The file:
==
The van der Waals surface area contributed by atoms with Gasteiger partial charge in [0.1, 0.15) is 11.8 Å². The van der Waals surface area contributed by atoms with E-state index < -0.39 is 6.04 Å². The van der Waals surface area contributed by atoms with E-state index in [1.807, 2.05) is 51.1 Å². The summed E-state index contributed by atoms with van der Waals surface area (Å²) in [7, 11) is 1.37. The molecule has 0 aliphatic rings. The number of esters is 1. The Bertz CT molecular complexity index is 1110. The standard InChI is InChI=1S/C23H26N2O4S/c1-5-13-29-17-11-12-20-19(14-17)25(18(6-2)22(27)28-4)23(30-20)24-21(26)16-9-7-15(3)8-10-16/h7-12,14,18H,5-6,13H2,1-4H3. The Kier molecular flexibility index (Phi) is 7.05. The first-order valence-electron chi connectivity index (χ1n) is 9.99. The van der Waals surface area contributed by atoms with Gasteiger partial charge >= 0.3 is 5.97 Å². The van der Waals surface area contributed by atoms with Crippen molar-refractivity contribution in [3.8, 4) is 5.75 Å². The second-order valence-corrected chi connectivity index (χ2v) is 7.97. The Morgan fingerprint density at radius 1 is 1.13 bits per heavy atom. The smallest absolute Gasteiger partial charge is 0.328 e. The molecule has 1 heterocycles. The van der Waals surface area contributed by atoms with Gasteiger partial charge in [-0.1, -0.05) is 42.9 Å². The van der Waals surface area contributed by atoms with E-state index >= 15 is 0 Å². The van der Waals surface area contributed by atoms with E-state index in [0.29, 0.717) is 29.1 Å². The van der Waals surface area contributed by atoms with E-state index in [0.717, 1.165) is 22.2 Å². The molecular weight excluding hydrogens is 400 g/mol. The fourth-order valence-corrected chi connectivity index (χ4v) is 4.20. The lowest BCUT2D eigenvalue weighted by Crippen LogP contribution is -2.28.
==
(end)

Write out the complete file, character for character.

The van der Waals surface area contributed by atoms with Gasteiger partial charge in [0.1, 0.15) is 11.8 Å². The van der Waals surface area contributed by atoms with E-state index < -0.39 is 6.04 Å². The van der Waals surface area contributed by atoms with E-state index in [1.807, 2.05) is 51.1 Å². The summed E-state index contributed by atoms with van der Waals surface area (Å²) in [7, 11) is 1.37. The molecule has 0 aliphatic rings. The number of esters is 1. The Bertz CT molecular complexity index is 1110. The standard InChI is InChI=1S/C23H26N2O4S/c1-5-13-29-17-11-12-20-19(14-17)25(18(6-2)22(27)28-4)23(30-20)24-21(26)16-9-7-15(3)8-10-16/h7-12,14,18H,5-6,13H2,1-4H3. The Kier molecular flexibility index (Phi) is 7.05. The first-order valence-electron chi connectivity index (χ1n) is 9.99. The van der Waals surface area contributed by atoms with Gasteiger partial charge >= 0.3 is 5.97 Å². The van der Waals surface area contributed by atoms with Crippen molar-refractivity contribution in [3.8, 4) is 5.75 Å². The second-order valence-corrected chi connectivity index (χ2v) is 7.97. The Morgan fingerprint density at radius 1 is 1.13 bits per heavy atom. The smallest absolute Gasteiger partial charge is 0.328 e. The molecule has 1 heterocycles. The van der Waals surface area contributed by atoms with Gasteiger partial charge in [-0.1, -0.05) is 42.9 Å². The van der Waals surface area contributed by atoms with E-state index >= 15 is 0 Å². The van der Waals surface area contributed by atoms with E-state index in [0.29, 0.717) is 29.1 Å². The van der Waals surface area contributed by atoms with E-state index in [0.717, 1.165) is 22.2 Å². The molecular weight excluding hydrogens is 400 g/mol. The fourth-order valence-corrected chi connectivity index (χ4v) is 4.20. The lowest BCUT2D eigenvalue weighted by Crippen LogP contribution is -2.28.